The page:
Costly Addiction

There is not agreement on what the most costly addiction is. Alcohol, drugs and cigarettes commonly top the list because we are not accounting for the obesity and diabetes epidemics as consequences of addictive food. Given that these and most of the modern health scourges relate to diet, environment, and lifestyle, it’s easy to argue that the food supply is the most costly addictive agent. Working with the idea that an addiction is a relationship with a material or activity which one repeatedly does in spite of the known negative consequences, refined food is the most expensive addiction in our culture. It is costly both in human and dollar terms, but the price tag is often hidden. We aren’t taught to think of treatments for depression, ADHD, diabetes or cardiovascular disease as externalized costs of buying cheap food. They are. These treatments really belong in the grocery budget because they are the pricey consequences of eating cheap, processed food. Dependency on these foods creates the need for medical, educational, and counseling expenditures that would not be necessary if we avoided them in favor of whole foods.

Until we recognize our relationship with the processed food supply as a pervasive cultural addiction, we won’t see significant progress with obesity, diabetes, cardiovascular disease, depression, etc. because processing foods is the primary biochemical cause (Ross, 2000). Turning around the epidemics will require reducing harm culture-wide by supporting changes in the content of our diets, improving digestion, and adjusting the timing and circumstances under which we eat. For some people, changing diet and lifestyle will be enough, for others, not. Supplemental nutrients will be necessary. Either way, harm reduction thinking will be required because unlike alcohol, drugs and cigarettes, food is not something from which we can totally abstain. Harm reduction is all we have to work with.

To summarize, the major health and mental health scourges that relate to diet and lifestyle call for individual and culture-wide attention to the elements of nutritional harm reduction, including:

  • Learning to make good observations about what’s going on in your body
  • Improving the content of the diet to include uncontaminated whole foods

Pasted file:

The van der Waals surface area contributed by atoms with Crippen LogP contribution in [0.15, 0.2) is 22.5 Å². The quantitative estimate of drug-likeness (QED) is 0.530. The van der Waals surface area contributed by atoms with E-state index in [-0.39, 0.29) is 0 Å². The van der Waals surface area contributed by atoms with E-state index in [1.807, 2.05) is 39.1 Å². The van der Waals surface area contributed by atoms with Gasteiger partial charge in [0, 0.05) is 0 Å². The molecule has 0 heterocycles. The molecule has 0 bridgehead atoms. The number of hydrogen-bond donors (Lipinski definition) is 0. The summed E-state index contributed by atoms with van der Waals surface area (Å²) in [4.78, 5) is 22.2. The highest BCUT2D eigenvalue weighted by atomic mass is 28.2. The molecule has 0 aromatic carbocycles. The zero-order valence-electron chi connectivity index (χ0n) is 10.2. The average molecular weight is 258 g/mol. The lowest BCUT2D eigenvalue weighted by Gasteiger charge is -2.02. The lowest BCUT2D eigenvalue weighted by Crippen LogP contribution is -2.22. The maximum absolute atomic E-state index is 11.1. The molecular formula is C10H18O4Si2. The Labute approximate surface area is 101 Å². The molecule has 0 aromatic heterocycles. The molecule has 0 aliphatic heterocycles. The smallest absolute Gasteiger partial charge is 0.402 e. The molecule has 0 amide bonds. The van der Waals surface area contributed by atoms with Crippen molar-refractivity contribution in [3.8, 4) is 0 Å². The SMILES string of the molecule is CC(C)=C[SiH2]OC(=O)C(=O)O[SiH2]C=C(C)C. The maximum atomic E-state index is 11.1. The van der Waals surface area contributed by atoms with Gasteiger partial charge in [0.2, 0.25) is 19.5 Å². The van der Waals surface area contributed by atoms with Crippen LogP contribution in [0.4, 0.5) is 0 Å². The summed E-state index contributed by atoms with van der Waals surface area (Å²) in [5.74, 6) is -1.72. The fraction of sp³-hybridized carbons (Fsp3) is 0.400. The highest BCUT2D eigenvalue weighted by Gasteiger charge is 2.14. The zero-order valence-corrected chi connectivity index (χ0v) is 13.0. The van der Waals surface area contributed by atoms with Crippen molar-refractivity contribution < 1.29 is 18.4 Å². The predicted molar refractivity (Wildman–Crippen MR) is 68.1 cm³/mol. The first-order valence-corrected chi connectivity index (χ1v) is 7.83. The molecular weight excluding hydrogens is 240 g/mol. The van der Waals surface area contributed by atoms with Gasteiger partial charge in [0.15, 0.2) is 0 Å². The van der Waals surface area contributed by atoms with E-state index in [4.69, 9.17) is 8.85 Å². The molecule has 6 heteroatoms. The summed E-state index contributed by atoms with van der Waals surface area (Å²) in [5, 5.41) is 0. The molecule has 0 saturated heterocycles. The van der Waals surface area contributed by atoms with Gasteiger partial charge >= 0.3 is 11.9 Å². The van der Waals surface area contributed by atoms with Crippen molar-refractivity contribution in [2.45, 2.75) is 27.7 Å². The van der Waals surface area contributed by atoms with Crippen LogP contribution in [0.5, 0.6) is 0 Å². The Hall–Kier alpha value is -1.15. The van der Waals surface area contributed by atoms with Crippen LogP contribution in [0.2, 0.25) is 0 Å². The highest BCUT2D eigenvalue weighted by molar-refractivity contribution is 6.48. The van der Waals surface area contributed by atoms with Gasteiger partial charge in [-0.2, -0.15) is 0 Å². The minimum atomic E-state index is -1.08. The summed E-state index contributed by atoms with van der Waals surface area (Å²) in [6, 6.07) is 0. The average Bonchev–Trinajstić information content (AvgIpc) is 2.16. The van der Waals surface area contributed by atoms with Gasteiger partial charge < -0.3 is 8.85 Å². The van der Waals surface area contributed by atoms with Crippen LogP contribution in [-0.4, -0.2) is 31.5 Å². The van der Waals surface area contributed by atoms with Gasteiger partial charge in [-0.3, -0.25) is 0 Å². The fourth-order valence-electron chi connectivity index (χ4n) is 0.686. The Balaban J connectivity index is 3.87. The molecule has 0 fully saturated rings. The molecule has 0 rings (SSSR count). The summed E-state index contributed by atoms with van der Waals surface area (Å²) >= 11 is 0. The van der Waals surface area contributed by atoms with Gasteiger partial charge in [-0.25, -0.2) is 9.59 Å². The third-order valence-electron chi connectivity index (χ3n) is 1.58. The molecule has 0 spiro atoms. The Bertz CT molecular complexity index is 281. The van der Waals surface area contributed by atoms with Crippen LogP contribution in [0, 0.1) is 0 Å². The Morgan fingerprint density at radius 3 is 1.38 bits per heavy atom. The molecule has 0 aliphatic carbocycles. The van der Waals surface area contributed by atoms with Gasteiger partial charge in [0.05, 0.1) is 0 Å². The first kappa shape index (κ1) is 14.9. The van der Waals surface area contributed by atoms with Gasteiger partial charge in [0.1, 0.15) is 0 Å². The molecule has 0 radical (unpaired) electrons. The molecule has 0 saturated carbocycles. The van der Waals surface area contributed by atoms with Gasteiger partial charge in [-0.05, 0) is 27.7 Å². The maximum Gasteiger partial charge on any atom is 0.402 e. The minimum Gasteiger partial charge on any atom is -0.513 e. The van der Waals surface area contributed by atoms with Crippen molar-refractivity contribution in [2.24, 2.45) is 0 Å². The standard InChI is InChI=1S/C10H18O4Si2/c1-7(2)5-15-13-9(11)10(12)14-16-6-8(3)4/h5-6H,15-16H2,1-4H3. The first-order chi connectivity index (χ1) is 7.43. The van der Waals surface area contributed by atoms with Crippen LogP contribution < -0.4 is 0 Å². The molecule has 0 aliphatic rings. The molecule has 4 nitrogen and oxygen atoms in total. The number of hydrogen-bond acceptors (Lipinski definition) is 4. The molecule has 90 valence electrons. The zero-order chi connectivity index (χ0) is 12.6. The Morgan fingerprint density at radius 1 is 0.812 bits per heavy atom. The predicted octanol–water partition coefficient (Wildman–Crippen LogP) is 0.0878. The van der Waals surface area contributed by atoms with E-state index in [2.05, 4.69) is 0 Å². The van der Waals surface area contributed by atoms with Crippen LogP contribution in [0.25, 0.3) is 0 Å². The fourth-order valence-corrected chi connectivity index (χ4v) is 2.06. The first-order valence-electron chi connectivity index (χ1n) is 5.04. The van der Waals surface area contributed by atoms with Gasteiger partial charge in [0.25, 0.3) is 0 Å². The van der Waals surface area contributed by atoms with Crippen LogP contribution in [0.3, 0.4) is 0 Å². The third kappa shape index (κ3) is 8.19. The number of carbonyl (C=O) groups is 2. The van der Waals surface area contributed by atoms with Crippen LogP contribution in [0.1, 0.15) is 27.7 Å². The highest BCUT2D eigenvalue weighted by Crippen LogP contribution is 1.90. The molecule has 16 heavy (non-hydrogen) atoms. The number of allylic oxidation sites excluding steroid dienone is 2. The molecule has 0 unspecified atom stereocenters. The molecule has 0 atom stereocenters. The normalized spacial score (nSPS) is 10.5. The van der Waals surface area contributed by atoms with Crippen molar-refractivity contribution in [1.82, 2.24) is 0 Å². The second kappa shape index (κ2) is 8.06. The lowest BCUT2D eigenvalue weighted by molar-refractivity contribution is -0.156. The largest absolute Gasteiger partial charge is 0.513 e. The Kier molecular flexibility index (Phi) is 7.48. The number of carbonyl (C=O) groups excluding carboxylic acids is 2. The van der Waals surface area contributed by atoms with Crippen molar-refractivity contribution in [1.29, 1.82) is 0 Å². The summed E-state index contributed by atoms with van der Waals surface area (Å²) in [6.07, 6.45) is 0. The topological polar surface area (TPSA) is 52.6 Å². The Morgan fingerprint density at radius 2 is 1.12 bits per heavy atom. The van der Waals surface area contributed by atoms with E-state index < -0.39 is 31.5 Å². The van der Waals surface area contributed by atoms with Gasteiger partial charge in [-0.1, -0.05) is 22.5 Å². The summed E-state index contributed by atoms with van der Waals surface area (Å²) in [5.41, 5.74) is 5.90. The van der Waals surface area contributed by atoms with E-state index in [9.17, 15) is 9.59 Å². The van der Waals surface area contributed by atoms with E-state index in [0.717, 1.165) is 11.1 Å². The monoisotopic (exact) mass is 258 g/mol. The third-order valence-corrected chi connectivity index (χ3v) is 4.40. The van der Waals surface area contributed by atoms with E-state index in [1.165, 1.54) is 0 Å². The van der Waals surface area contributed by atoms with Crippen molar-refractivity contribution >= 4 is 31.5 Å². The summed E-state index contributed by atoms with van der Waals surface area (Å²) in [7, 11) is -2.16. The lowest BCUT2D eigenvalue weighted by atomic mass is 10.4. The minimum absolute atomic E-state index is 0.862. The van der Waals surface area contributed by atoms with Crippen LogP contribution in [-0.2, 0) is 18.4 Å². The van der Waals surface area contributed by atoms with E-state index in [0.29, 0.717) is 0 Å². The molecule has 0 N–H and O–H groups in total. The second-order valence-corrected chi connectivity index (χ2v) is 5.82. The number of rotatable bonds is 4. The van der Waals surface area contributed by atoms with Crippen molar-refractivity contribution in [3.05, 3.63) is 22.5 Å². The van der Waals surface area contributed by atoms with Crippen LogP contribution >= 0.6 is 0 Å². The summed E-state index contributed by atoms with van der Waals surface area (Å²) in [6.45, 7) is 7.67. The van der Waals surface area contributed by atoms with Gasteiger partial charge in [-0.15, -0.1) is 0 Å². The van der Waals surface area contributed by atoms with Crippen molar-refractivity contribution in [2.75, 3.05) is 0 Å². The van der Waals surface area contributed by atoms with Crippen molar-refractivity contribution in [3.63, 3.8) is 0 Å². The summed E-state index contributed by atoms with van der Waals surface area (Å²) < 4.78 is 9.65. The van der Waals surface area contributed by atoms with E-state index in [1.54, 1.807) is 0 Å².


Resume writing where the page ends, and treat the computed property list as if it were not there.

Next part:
• Supporting better digestion
  • Using timing to mitigate the effects of favorite processed foods
  • ​Improving the settings and circumstances under which we eat
  • Using nutritional supplements when good food is not enough

To make it really simple, the Suppers program rule of thumb for distinguishing between health promoting and harm promoting food hinges on the degree of processing. Our common health and mental health scourges are not usual in cultures that rely exclusively on diets of whole foods (Bond, 2007). So at the level of the physical body, eating whole food is a primary form of prevention for health, mental health, and addictions issues. Once refined food and beverage is rooted in the culture, as they are in the United States, it becomes an expensive and tragic public health issue (Pollan, 2008). Non-whole -- more drug-like -- food is now so normalized in our national food supply that even those of us who know how we ought to eat better are not consistently doing it.

Imagine feeling about a piece of broccoli or a dish of salmon the way you feel about ice cream, or chocolate, or pizza, or whatever is your favorite non-whole food. Whole foods don’t manipulate our brain chemistry and draw us into relationships with them the way the refined ones do. All they do is satisfy healthy, normal hunger. If giving up these favorite items seems unthinkable, nutritional harm reduction provides a few options.

Learn to observe your personal biochemistry

Nature is no longer in charge of what’s available to eat. Big business with intense profit motives is. Throughout human history it was not necessary to understand how foods affected your body, we ran on availability and instinct. No more. Confronted with the CADs (convenient, addictive and delicious) it requires a concerted effort to hone your skills of self- observation to understand how foods affect your body. This is necessary because each one of us is so biologically distinct from each other that there just aren’t any rules that apply to everybody (Williams, 1978). Genetics, blood type, family history, stress responses, historical eating habits, exposure to toxins and many other factors make us each interact differently with foods. Not only is one man’s meat another man’s poison, the same eating behavior can lead to obesity in one person, ADHD in another, anxiety in a third, and have no obvious ill effects on the fourth!